Noy Holland, author of the new novel, Bird, which PW called "fascinating" and "powerful," tackles one of the most difficult subjects in writing.
There are so many ways to feel about sex, in life, and as many ways to feel about it in fiction. Long before we begin, we’ve begun—we’ve been birthed, after all, and nursed, if we’re lucky, and know so well, in infancy, in early life, the gift of intimacy between humans, the deep need to be touched, to be held. Infancy, intimacy: these are, to simply listen, almost the same word. Sexual, sensual: another pair, another confluence. I want to talk first about this confluence, and briefly about works of fiction in which the sexual is present as life force, verdant and eruptive, but not explicit.
I’m neither scholar nor expert, but I’m inclined to take a leap that lands me here: All good fiction has an erotic charge. You don’t have to write like Henry Miller to be sexy. There are certain writers and passages of writing it feels like going to church to read and I mean the church of rocks and trees and dripping breasts and bloody crucifixes, all. The place of the sacred. The work feels sacred. It proceeds in a condition of tremulous restraint, barely contained, unhelpable. It feels perilous; nothing is hoarded. No one is resting up for the next time, the next bright chance to bed down. Virginia Woolf is like this for me and Joy Williams and Melanie Rae Thon. James Welch’s Winter in the Blood; Sam Michel’s Strange Cowboy. Horacio Castellanos Moya’s Senselessness; Days of Abandonment by Elena Ferrante. There is the soaring passage at the end of James Joyce’s “The Dead”—the falling faintly, the faintly falling, the ecstasy of this; there are the amazed and plaintive stresses of James Agee’s “Now is the night one blue dew”—a transformation of the world of mass and volume into pure transcendent feeling. There is W.G. Sebald’s rapturous account of emergent moths in Austerlitz, the painful delirium of Tillie Olsen’s “Tell Me a Riddle;” the vision that brings the narrator of Denis Johnson’s “Work” to stumble forth and cry out: “Where are my women now, with their sweet wet words and ways, and the miraculous balls of hail popping in a green translucence in the yards?”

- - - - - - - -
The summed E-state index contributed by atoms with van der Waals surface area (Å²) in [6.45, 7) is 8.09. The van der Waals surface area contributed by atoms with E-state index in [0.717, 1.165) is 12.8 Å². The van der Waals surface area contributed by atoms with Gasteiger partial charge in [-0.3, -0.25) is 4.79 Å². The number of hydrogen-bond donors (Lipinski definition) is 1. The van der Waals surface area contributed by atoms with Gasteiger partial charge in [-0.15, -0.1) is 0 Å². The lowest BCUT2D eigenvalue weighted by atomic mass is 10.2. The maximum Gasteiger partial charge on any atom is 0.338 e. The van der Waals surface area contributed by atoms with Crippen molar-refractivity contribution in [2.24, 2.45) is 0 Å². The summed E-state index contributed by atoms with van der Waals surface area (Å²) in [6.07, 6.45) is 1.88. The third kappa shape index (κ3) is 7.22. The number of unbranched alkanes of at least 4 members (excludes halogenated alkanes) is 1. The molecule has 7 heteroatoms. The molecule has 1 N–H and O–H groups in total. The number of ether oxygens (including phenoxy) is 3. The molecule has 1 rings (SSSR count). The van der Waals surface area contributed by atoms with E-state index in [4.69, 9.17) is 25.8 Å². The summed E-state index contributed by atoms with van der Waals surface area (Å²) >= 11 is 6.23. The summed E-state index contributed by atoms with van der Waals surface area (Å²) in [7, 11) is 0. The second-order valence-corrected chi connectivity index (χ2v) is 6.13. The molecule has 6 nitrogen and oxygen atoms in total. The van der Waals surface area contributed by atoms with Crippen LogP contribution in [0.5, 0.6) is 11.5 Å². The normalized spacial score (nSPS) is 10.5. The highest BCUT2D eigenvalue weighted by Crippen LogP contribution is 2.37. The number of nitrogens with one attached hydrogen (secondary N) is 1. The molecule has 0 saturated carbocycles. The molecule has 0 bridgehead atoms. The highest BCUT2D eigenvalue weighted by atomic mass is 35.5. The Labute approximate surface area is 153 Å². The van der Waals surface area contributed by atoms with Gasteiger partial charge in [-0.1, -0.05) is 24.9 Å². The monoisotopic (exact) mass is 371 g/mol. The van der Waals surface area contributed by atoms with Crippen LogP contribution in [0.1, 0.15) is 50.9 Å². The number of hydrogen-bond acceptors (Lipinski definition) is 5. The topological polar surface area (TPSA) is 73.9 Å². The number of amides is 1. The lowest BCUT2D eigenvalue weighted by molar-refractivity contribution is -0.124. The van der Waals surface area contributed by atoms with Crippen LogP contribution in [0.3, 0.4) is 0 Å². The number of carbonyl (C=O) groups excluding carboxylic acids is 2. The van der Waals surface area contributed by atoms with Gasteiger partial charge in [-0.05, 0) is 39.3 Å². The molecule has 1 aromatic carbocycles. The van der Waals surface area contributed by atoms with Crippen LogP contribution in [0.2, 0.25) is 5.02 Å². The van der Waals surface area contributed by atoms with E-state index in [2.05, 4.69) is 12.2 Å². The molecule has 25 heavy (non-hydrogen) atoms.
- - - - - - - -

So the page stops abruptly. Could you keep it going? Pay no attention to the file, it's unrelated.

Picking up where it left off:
I’m not thinking of cheap innuendo here but of the mutable shapes rapture takes, of variations on the gem-like flame.